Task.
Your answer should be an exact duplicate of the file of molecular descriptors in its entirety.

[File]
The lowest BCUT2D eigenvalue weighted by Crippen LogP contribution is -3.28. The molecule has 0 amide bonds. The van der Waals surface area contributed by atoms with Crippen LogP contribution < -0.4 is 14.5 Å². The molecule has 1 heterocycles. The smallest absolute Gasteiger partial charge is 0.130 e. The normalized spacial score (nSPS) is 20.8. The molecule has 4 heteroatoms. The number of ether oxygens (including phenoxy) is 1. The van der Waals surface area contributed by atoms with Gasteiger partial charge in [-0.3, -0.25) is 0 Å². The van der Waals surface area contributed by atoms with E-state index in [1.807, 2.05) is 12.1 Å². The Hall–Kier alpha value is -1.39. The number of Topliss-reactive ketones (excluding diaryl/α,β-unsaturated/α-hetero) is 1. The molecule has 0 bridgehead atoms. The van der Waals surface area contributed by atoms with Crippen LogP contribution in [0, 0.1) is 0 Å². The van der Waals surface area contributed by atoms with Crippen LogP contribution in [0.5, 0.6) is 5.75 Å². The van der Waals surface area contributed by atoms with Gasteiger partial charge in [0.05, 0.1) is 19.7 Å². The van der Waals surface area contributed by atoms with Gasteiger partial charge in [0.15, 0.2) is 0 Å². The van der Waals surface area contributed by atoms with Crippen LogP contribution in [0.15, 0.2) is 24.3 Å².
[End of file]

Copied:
The lowest BCUT2D eigenvalue weighted by Crippen LogP contribution is -3.28. The molecule has 0 amide bonds. The van der Waals surface area contributed by atoms with Crippen LogP contribution < -0.4 is 14.5 Å². The molecule has 1 heterocycles. The smallest absolute Gasteiger partial charge is 0.130 e. The normalized spacial score (nSPS) is 20.8. The molecule has 4 heteroatoms. The number of ether oxygens (including phenoxy) is 1. The van der Waals surface area contributed by atoms with Gasteiger partial charge in [-0.3, -0.25) is 0 Å². The van der Waals surface area contributed by atoms with E-state index in [1.807, 2.05) is 12.1 Å². The Hall–Kier alpha value is -1.39. The number of Topliss-reactive ketones (excluding diaryl/α,β-unsaturated/α-hetero) is 1. The molecule has 0 bridgehead atoms. The van der Waals surface area contributed by atoms with Crippen LogP contribution in [0, 0.1) is 0 Å². The van der Waals surface area contributed by atoms with Crippen LogP contribution in [0.5, 0.6) is 5.75 Å². The van der Waals surface area contributed by atoms with Gasteiger partial charge in [0.05, 0.1) is 19.7 Å². The van der Waals surface area contributed by atoms with Gasteiger partial charge in [0.15, 0.2) is 0 Å². The van der Waals surface area contributed by atoms with Crippen LogP contribution in [0.15, 0.2) is 24.3 Å².